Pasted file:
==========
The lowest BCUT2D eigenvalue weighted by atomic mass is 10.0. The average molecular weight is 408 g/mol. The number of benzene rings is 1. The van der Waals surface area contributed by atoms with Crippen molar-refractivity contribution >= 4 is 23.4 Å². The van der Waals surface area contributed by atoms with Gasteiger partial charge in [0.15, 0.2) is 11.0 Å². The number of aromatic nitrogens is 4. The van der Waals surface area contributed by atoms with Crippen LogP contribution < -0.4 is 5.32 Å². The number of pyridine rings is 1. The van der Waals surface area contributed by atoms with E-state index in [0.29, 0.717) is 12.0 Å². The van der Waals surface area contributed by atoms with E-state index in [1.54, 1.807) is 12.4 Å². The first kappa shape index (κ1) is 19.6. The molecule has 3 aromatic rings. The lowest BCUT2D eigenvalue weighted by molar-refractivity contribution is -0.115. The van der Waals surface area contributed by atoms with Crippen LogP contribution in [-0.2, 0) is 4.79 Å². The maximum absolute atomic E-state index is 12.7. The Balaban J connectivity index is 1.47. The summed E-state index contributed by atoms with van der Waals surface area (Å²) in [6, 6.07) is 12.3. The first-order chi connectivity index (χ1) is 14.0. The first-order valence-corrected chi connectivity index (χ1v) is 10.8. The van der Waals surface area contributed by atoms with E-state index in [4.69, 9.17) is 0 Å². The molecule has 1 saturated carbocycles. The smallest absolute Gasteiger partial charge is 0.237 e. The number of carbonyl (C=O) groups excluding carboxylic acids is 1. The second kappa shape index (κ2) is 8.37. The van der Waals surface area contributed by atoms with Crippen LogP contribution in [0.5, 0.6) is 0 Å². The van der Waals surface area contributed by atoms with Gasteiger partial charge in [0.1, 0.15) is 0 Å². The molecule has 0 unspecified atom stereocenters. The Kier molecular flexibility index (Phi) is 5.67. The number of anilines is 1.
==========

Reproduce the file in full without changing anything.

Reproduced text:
The lowest BCUT2D eigenvalue weighted by atomic mass is 10.0. The average molecular weight is 408 g/mol. The number of benzene rings is 1. The van der Waals surface area contributed by atoms with Crippen molar-refractivity contribution >= 4 is 23.4 Å². The van der Waals surface area contributed by atoms with Gasteiger partial charge in [0.15, 0.2) is 11.0 Å². The number of aromatic nitrogens is 4. The van der Waals surface area contributed by atoms with Crippen LogP contribution < -0.4 is 5.32 Å². The number of pyridine rings is 1. The van der Waals surface area contributed by atoms with E-state index in [0.29, 0.717) is 12.0 Å². The van der Waals surface area contributed by atoms with E-state index in [1.54, 1.807) is 12.4 Å². The first kappa shape index (κ1) is 19.6. The molecule has 3 aromatic rings. The lowest BCUT2D eigenvalue weighted by molar-refractivity contribution is -0.115. The van der Waals surface area contributed by atoms with Crippen LogP contribution in [-0.2, 0) is 4.79 Å². The maximum absolute atomic E-state index is 12.7. The Balaban J connectivity index is 1.47. The summed E-state index contributed by atoms with van der Waals surface area (Å²) in [6, 6.07) is 12.3. The first-order chi connectivity index (χ1) is 14.0. The first-order valence-corrected chi connectivity index (χ1v) is 10.8. The van der Waals surface area contributed by atoms with E-state index in [4.69, 9.17) is 0 Å². The molecule has 1 saturated carbocycles. The smallest absolute Gasteiger partial charge is 0.237 e. The number of carbonyl (C=O) groups excluding carboxylic acids is 1. The second kappa shape index (κ2) is 8.37. The van der Waals surface area contributed by atoms with Crippen LogP contribution in [0.5, 0.6) is 0 Å². The van der Waals surface area contributed by atoms with Gasteiger partial charge in [0.1, 0.15) is 0 Å². The molecule has 0 unspecified atom stereocenters. The Kier molecular flexibility index (Phi) is 5.67. The number of anilines is 1.